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image Power and Terror
On producing
How the Project Began
Noam Chomsky's Response
Producer Yamagami’s initial letter to Chomsky

January 8, 2002

Dear Professor Noam Chomsky,

Please forgive me for writing to you suddenly, without introduction. I am a Japanese film producer, involved with producing mostly documentary films. I am writing you today because I would very much like to produce a documentary film centered on interviews with you. I know this request may come as an imposition, but I would ask that you read through my proposal and give it your consideration.

I have been moved to make this documentary film by reading your thoughts and analysis of the September 11 terrorist attack on New York and the subsequent United States military actions against Afghanistan. For me the biggest shock came not from the terrorist attack itself but from the action of American state power against Afghanistan and the response of the Japanese government, in blindly following in step and dispatching the military (the Self-Defense Forces), a conscious undermining, partially acknowledged, of Article 9 of the constitution. On top of this has been the constant, uncritically supportive reporting of these events by the mainstream media in both countries. (Although it may well be that the political despair and apathy of Japanese citizens, myself included, should be the first thing called into question.)

I felt that Japanese and American television and newspaper reports from the United States at that time (and it’s hard to say this has improved with time) were mostly uniform and one-sided, and they were far from offering the kind of information I was looking for. Then I had a chance to read the compilation of interviews that you had done with media from around the world after September 11. Through your commentary, I was exposed to information that placed and understood the events in the vital flow of history, along with your lucid analysis and opinions, and this was the source of great courage for me. I had been aware of your past writings about subjects like the Vietnam War and East Timor and your undaunting support for freedom of expression, but encountering your observations in the aftermath of the recent events reawakened me to the consistency of your perspective.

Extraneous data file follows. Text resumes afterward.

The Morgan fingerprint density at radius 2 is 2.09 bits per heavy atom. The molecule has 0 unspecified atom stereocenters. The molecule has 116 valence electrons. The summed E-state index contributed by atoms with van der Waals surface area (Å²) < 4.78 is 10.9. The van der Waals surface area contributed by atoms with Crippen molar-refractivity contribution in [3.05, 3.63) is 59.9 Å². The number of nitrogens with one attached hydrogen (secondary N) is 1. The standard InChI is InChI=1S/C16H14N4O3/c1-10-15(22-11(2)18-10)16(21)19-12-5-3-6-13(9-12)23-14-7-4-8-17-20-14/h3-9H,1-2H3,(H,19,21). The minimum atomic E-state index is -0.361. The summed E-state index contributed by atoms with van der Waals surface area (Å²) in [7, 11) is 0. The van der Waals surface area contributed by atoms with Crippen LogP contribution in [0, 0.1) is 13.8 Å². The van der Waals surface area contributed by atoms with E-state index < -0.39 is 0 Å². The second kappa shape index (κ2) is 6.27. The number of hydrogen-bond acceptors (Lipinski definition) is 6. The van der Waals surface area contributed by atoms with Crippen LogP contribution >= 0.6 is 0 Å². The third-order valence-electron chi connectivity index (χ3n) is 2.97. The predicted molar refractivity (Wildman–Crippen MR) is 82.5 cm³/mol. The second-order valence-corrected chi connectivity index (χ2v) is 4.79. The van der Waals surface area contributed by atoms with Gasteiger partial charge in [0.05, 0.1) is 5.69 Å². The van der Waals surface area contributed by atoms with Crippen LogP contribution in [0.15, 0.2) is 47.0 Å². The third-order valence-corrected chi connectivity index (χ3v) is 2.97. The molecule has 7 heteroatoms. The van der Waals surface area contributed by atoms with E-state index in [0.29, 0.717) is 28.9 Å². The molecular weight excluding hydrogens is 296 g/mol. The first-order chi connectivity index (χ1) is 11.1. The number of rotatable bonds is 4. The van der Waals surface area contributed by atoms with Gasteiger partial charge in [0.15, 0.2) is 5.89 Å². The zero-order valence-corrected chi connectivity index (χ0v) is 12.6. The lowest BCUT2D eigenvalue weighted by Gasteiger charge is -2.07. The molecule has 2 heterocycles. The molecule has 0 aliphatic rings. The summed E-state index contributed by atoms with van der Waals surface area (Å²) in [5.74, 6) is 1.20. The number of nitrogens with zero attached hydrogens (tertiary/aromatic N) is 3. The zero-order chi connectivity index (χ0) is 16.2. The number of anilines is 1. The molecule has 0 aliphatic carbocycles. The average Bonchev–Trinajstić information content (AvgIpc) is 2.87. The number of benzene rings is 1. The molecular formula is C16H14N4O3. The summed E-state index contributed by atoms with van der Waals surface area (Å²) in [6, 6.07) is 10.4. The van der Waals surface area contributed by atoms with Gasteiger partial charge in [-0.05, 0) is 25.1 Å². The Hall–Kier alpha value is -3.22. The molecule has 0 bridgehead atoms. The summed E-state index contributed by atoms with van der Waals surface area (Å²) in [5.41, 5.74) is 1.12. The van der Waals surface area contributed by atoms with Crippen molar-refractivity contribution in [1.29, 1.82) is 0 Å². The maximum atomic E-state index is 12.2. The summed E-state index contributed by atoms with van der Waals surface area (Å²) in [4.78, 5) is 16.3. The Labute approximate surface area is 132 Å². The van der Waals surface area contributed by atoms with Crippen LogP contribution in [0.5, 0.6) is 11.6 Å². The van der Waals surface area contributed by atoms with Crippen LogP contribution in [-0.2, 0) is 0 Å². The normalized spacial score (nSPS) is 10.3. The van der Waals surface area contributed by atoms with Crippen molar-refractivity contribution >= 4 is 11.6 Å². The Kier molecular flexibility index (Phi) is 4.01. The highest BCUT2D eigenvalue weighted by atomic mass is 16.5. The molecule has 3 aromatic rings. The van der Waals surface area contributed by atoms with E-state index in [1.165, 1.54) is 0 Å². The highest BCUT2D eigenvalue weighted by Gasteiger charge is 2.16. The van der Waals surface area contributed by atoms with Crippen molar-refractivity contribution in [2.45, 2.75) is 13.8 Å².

I thought, "What can I do, what should I do, as a film producer?" and the answer was clear. I want to make a film about you, and by mobilizing screenings of the film, to extend to many people the experience I had in encountering your beliefs as a committed intellectual and the perspective you bring to your work.

This is of course premised on your agreement to participate, but to me it is of great importance that this film be made for screening at theaters and in community gatherings of ordinary citizens (rather than, for example, television broadcast). The screenings, organized through independent mobilization, will provide a place for high-quality discussion and perhaps spur participants to take concrete action. I also think it is necessary for the film to be a high-quality work of visual expression, not a flashy, facile piece of journalistic programming. The film itself must be a force of criticism of mainstream mass media, especially television. For example, we do not intend to use any of the archival footage of the destruction of the World Trade Center, which is repeatedly broadcast as an emblematic focus of public anger. Too often such archival footage is consciously used in support of propaganda, which robs us of the power of our free imagination.

I feel there is a real urgency to this production. I am aware of growing criticism of your opinions in the United States, and I also feel a strong sense of crisis not only about the aggressiveness of the Bush administration but also about the Japanese government’s following this path toward a reliance on violence (military force) for the resolution of problems. Because of this urgency, we would hope to complete filming for the project as soon as possible, within the constraints of your busy schedule.

We would like to make a film of about 90 minutes, centered on interviews with you and footage of speeches or lectures. We would like to conduct about three interviews with you, in several locations, and also film several speeches and lectures to students, again depending on your schedule. We would also like to film you at work in an everyday environment. The film will be subtitled and released initially in Japan, followed by international distribution. I am working out plans for this film together with director John Junkerman, and I will attach some background on his and my work, for your reference.

If, on reading this letter, you are in general agreement with the plans for our production, I would like to follow-up by working with you to develop the content of the interviews and a schedule for production. I look forward to hearing back from you.

With best regards,

Yamagami Tetsujiro
Producer, Siglo, Ltd.
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